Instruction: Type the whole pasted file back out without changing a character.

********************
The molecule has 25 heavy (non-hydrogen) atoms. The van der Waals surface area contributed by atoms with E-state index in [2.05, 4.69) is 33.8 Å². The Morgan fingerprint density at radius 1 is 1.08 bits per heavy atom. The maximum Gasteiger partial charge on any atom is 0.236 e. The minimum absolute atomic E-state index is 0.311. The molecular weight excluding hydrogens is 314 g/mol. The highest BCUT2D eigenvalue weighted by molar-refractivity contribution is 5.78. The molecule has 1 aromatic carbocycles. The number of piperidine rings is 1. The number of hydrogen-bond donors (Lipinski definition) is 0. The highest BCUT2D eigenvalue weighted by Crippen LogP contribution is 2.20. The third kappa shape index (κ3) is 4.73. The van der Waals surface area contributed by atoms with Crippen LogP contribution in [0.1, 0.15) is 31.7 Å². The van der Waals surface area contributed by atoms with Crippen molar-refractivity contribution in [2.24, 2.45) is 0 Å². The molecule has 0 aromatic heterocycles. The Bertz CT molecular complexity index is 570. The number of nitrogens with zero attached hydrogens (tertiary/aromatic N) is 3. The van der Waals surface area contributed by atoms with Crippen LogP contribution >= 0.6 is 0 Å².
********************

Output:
The molecule has 25 heavy (non-hydrogen) atoms. The van der Waals surface area contributed by atoms with E-state index in [2.05, 4.69) is 33.8 Å². The Morgan fingerprint density at radius 1 is 1.08 bits per heavy atom. The maximum Gasteiger partial charge on any atom is 0.236 e. The minimum absolute atomic E-state index is 0.311. The molecular weight excluding hydrogens is 314 g/mol. The highest BCUT2D eigenvalue weighted by molar-refractivity contribution is 5.78. The molecule has 1 aromatic carbocycles. The number of piperidine rings is 1. The number of hydrogen-bond donors (Lipinski definition) is 0. The highest BCUT2D eigenvalue weighted by Crippen LogP contribution is 2.20. The third kappa shape index (κ3) is 4.73. The van der Waals surface area contributed by atoms with Crippen LogP contribution in [0.1, 0.15) is 31.7 Å². The van der Waals surface area contributed by atoms with Crippen molar-refractivity contribution in [2.24, 2.45) is 0 Å². The molecule has 0 aromatic heterocycles. The Bertz CT molecular complexity index is 570. The number of nitrogens with zero attached hydrogens (tertiary/aromatic N) is 3. The van der Waals surface area contributed by atoms with Crippen LogP contribution >= 0.6 is 0 Å².